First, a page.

Marital transitions among Vietnam-era repatriated prisoners of war

Catherine L. Cohan, Steven Cole, Joanne Davila

Research output: Contribution to journalArticlepeer-review

13 Scopus citations

Abstract

We examined (i) whether marital outcomes in the 20 years following repatriation for 98 former Vietnam War prisoners of war (POW) differed from a matched comparison group of 98 Vietnam-era Navy aviators who did not experience captivity, and (ii) individual differences that contributed to vulnerability for divorce among the POWs and 56 of their wives. POWs had a higher divorce rate than the comparison sample, particularly in the 2 years following repatriation. POWs were more likely to divorce when they were younger, had shorter marriages, and had wives with lower marital satisfaction and more financial Stressors. Marriage can be a casualty of war, even among those who are high functioning and have many personal advantages.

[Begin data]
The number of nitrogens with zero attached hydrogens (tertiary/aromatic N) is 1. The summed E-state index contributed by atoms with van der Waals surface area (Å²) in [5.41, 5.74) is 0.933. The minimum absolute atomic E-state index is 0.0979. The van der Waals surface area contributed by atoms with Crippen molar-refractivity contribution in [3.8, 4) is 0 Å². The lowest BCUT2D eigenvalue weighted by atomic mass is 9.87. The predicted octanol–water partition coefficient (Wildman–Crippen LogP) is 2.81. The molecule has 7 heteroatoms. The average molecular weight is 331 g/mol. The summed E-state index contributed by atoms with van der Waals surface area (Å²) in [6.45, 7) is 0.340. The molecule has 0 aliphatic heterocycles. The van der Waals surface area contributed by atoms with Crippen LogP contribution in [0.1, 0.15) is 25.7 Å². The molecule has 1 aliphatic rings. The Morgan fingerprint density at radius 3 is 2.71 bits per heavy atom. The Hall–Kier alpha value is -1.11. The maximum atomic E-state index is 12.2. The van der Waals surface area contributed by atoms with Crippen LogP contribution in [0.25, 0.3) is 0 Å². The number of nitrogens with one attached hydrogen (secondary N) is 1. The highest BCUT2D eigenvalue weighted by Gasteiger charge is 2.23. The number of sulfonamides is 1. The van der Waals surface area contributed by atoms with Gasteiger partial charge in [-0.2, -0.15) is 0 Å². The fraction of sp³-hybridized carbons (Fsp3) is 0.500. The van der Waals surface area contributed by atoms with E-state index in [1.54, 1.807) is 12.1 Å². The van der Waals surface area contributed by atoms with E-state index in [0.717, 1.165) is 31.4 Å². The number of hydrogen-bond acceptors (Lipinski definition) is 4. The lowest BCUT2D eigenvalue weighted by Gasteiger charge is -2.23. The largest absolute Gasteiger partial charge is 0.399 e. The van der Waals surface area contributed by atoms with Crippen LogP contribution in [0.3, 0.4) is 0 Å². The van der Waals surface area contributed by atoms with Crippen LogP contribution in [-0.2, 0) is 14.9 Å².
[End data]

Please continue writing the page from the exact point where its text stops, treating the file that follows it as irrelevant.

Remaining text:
Original languageEnglish (US)
Pages (from-to)777-795
Number of pages19
JournalJournal of Social and Personal Relationships
Volume22
Issue number6
DOIs
StatePublished - Dec 1 2005

All Science Journal Classification (ASJC) codes

  • Social Psychology
  • Communication
  • Developmental and Educational Psychology
  • Sociology and Political Science

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